Happy Women’s Equality Day, everyone! Today’s the day to celebrate the strong women in our history and in our lives who have fought for women’s rights. (Though, really, when is it not time to celebrate them?)
Women’s Equality Day was initially established on August 16, 1973. It was created in commemoration of the day in 1920 on which American women were first given the right to vote. To honor this day and its meaning, five HG staffers shared their personal female heroes, and what their heroes mean to them as fellow women.
“Lucille Ball is my comedy icon. In a time when women were supposed to be “delicate” and demure, she was shoving chocolates in her mouth, stomping grapes, or dressing up like a mime (all classic eps!). AND she was the first woman to ever run a major television studio. She was ‘leaning in’ like a boss 60 years before leaning in was even a thing, and my love affair with comedy started with her.” — Toria Sheffield
“My feminist hero is Maya Angelou. I read all seven volumes of her autobiography series in high school for a project, and was moved by her honesty about sexual assault and incest. I had never read such a bald account of those topics, and the safe space she created for sexual assault survivors has stayed with me always, allowing me to make that space for others and continue her work in some small way.” — Stephanie Hallett
“People who identify as feminists are often called to task for our beliefs. It’s as though anyone who isn’t part of the movement monitors our every move, waiting for us to falter so they can use any slip as proof that feminism is unnecessary. I’ve identified as a feminist for my entire adult life. I’ve been fans of problematic cultural icons — such as Kanye West, any and all reality TV stars — for just as long, if not longer. Legitimate issues with the movement aside, including its tendency to exclude WOC, I’ve felt an overwhelming sense of guilt over each questionable thing that I adore. I know they neither serve me nor the marginalized groups I’m fighting alongside.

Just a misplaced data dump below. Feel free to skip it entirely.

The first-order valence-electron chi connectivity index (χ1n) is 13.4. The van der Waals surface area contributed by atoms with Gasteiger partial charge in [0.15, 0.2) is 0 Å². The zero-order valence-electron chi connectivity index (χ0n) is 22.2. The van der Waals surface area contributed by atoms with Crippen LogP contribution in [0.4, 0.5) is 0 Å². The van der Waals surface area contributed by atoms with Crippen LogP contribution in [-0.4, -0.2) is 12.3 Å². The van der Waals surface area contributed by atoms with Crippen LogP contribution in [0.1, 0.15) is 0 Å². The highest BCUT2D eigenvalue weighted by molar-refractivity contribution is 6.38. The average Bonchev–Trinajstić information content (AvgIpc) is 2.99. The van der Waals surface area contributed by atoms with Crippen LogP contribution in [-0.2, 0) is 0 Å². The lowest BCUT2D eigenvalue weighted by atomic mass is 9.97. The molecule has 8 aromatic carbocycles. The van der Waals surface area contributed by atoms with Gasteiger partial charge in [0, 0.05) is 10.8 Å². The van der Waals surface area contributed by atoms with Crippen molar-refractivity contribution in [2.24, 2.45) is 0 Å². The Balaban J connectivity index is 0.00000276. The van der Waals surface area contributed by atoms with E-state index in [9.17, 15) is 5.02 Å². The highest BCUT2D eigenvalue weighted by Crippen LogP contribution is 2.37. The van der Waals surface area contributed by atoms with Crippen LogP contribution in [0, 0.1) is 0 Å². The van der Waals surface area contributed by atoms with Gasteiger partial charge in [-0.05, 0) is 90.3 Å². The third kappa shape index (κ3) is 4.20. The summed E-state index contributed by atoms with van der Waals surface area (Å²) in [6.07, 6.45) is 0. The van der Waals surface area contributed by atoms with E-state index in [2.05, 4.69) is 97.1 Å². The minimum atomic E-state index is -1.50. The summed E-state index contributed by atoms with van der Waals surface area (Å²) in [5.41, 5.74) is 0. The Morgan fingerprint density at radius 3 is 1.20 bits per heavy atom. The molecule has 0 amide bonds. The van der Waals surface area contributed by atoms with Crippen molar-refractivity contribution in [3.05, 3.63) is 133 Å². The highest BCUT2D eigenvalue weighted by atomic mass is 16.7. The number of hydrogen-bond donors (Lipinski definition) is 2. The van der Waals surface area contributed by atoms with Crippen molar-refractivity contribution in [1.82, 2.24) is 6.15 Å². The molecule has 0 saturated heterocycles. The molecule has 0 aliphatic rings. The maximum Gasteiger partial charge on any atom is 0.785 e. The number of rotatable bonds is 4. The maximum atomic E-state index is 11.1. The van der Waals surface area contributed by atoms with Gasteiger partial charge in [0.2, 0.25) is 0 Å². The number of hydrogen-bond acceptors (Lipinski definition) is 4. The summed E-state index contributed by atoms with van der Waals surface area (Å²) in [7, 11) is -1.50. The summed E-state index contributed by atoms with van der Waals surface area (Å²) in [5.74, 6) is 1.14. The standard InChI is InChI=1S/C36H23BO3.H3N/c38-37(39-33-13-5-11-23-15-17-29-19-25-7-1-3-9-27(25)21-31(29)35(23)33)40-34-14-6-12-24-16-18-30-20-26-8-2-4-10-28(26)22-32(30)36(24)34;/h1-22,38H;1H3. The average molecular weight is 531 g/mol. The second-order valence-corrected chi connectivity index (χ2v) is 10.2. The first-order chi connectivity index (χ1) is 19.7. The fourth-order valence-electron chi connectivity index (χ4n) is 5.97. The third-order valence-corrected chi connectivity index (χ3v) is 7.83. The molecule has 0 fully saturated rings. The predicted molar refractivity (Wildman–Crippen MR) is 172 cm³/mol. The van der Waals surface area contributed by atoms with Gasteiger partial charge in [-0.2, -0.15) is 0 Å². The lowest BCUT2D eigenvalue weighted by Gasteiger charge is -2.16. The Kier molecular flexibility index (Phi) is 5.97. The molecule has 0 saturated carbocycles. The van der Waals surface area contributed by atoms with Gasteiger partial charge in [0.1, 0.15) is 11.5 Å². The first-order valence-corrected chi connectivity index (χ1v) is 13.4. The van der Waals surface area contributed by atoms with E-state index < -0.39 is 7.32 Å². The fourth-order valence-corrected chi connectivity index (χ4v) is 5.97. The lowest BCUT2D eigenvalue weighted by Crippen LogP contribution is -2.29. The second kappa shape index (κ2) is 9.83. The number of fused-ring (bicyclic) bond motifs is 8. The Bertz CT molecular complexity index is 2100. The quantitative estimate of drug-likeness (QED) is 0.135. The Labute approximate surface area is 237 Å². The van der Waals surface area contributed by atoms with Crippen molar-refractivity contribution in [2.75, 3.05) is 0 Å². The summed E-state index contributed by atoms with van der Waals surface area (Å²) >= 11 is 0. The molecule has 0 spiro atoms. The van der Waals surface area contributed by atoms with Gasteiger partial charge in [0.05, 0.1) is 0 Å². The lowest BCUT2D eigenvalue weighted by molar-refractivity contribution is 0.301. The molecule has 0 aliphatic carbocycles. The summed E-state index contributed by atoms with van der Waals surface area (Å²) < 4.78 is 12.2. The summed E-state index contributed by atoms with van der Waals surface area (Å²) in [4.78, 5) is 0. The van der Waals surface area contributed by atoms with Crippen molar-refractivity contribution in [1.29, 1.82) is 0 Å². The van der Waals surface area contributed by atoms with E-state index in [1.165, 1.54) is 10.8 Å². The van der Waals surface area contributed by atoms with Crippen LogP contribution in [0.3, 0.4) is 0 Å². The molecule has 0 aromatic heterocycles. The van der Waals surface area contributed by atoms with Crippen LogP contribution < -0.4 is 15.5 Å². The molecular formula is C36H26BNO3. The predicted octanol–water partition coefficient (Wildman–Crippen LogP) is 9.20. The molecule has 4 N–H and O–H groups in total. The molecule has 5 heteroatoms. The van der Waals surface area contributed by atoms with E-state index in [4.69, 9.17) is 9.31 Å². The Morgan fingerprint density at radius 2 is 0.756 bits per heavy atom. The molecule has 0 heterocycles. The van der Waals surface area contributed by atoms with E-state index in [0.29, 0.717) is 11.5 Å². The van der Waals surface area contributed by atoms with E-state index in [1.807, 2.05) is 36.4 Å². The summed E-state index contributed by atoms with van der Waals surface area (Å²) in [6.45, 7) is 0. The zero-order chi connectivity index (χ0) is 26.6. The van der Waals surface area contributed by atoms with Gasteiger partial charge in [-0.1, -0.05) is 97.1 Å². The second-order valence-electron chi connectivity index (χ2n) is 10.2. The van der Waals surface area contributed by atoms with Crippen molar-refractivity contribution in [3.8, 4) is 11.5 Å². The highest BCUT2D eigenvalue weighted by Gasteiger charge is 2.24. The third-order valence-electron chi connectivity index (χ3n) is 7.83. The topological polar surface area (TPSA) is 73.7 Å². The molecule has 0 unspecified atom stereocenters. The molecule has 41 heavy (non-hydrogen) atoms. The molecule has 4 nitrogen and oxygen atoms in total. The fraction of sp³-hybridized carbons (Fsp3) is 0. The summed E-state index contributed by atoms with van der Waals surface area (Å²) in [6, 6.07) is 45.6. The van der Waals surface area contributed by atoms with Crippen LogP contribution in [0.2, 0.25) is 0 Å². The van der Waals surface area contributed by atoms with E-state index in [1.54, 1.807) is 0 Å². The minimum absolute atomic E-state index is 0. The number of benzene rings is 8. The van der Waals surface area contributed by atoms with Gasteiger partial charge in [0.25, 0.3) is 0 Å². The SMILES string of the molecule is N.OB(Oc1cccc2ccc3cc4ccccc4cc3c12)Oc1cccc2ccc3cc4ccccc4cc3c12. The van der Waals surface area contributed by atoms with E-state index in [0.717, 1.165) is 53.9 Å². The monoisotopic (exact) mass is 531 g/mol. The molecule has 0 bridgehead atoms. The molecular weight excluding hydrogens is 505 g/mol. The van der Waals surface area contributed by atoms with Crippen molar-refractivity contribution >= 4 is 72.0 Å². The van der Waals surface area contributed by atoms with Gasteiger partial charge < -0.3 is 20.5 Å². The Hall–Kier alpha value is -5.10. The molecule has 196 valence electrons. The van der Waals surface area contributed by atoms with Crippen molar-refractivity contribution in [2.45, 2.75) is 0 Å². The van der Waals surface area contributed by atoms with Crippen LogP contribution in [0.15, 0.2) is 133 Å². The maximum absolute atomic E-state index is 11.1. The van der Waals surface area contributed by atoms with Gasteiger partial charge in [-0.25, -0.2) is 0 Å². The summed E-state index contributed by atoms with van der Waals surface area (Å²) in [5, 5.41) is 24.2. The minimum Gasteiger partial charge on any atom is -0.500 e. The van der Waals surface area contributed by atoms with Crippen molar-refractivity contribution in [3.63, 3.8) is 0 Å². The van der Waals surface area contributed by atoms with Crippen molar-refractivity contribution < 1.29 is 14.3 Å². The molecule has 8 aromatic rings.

Then, I was introduced to Roxane Gay’s body of work. I started with Bad Feminist, which dissects everything from privilege to popular culture to abortion. In it, Gay says, ‘I am failing as a feminist…I am a mess of contradictions.’ She talks about being an open fan — and critic — of The Bachelor, and never had I felt more seen…until I dove deeper into her work. Her honesty has allowed me to come to terms with my own personal traumas, ranging from assault to loneliness to eating disorders. I’ve carved out my own safe space through the ones she’s woven throughout her books. Her words remind me that women don’t have to be perfect. We don’t have to be reasonable. We just have to be real, aware, and always listening, so we don’t repeat our mistakes, no matter how big or small.” — Steph Kent
“Simone de Beauvoir’s The Second Sex first taught me about gender as a performance. She wrote, ‘One is not born, but rather becomes, a woman.’ Her texts were some of the first that got me thinking deeply about what I feel it means to be a woman, what society thinks it means to be a woman, and what lives in the deep chasm between those two ideologies. To this day, her writings teach me how to better fight for women’s rights.” — Anna Buckley
“Amongst my feminist heroes is Ntozake Shange. Not only did she help shape the Black Arts Movement with her work and voice, but she was a champion for women, especially women of color. A life-changing moment was when I finished reading for colored girls who have considered suicide / when the rainbow is enuf — it’s gorgeous, empowering, and made me look at writing and poetry in a totally different way.” — Gina Vaynshteyn
“Also, Lorde, who’s 20 years old, but gets feminism in a way that not enough people do. In an interview with 60 Minutes, she said, ‘It’s about all the women who may not have the opportunities that I have, all the privileges that I have.’ If she gets it, we can all get it.” — Gina Vaynshteyn